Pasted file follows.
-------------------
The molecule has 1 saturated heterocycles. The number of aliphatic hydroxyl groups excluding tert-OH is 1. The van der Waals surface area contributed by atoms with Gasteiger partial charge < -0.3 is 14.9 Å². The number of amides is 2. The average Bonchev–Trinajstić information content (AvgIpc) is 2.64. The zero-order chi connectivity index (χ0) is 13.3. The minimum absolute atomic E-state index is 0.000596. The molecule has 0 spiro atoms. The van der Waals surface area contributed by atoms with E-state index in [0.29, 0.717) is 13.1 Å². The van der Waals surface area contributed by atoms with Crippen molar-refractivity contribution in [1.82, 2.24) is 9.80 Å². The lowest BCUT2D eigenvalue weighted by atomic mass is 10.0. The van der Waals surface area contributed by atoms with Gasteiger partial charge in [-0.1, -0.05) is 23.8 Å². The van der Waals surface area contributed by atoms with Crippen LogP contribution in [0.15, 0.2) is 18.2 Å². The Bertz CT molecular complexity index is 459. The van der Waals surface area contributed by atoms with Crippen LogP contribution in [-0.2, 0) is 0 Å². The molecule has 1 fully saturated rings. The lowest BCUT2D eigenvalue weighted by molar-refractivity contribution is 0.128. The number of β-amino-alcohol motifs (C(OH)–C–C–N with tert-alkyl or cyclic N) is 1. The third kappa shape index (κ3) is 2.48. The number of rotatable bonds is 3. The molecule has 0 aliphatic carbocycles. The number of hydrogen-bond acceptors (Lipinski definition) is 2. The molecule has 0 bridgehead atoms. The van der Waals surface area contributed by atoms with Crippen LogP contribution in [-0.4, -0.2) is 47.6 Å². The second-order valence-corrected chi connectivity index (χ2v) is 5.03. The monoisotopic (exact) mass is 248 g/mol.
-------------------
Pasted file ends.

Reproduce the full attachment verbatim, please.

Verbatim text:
The molecule has 1 saturated heterocycles. The number of aliphatic hydroxyl groups excluding tert-OH is 1. The van der Waals surface area contributed by atoms with Gasteiger partial charge < -0.3 is 14.9 Å². The number of amides is 2. The average Bonchev–Trinajstić information content (AvgIpc) is 2.64. The zero-order chi connectivity index (χ0) is 13.3. The minimum absolute atomic E-state index is 0.000596. The molecule has 0 spiro atoms. The van der Waals surface area contributed by atoms with E-state index in [0.29, 0.717) is 13.1 Å². The van der Waals surface area contributed by atoms with Crippen molar-refractivity contribution in [1.82, 2.24) is 9.80 Å². The lowest BCUT2D eigenvalue weighted by atomic mass is 10.0. The van der Waals surface area contributed by atoms with Gasteiger partial charge in [-0.1, -0.05) is 23.8 Å². The van der Waals surface area contributed by atoms with Crippen LogP contribution in [0.15, 0.2) is 18.2 Å². The Bertz CT molecular complexity index is 459. The van der Waals surface area contributed by atoms with Crippen LogP contribution in [-0.2, 0) is 0 Å². The molecule has 1 fully saturated rings. The lowest BCUT2D eigenvalue weighted by molar-refractivity contribution is 0.128. The number of β-amino-alcohol motifs (C(OH)–C–C–N with tert-alkyl or cyclic N) is 1. The third kappa shape index (κ3) is 2.48. The number of rotatable bonds is 3. The molecule has 0 aliphatic carbocycles. The number of hydrogen-bond acceptors (Lipinski definition) is 2. The molecule has 0 bridgehead atoms. The van der Waals surface area contributed by atoms with Crippen LogP contribution in [-0.4, -0.2) is 47.6 Å². The second-order valence-corrected chi connectivity index (χ2v) is 5.03. The monoisotopic (exact) mass is 248 g/mol.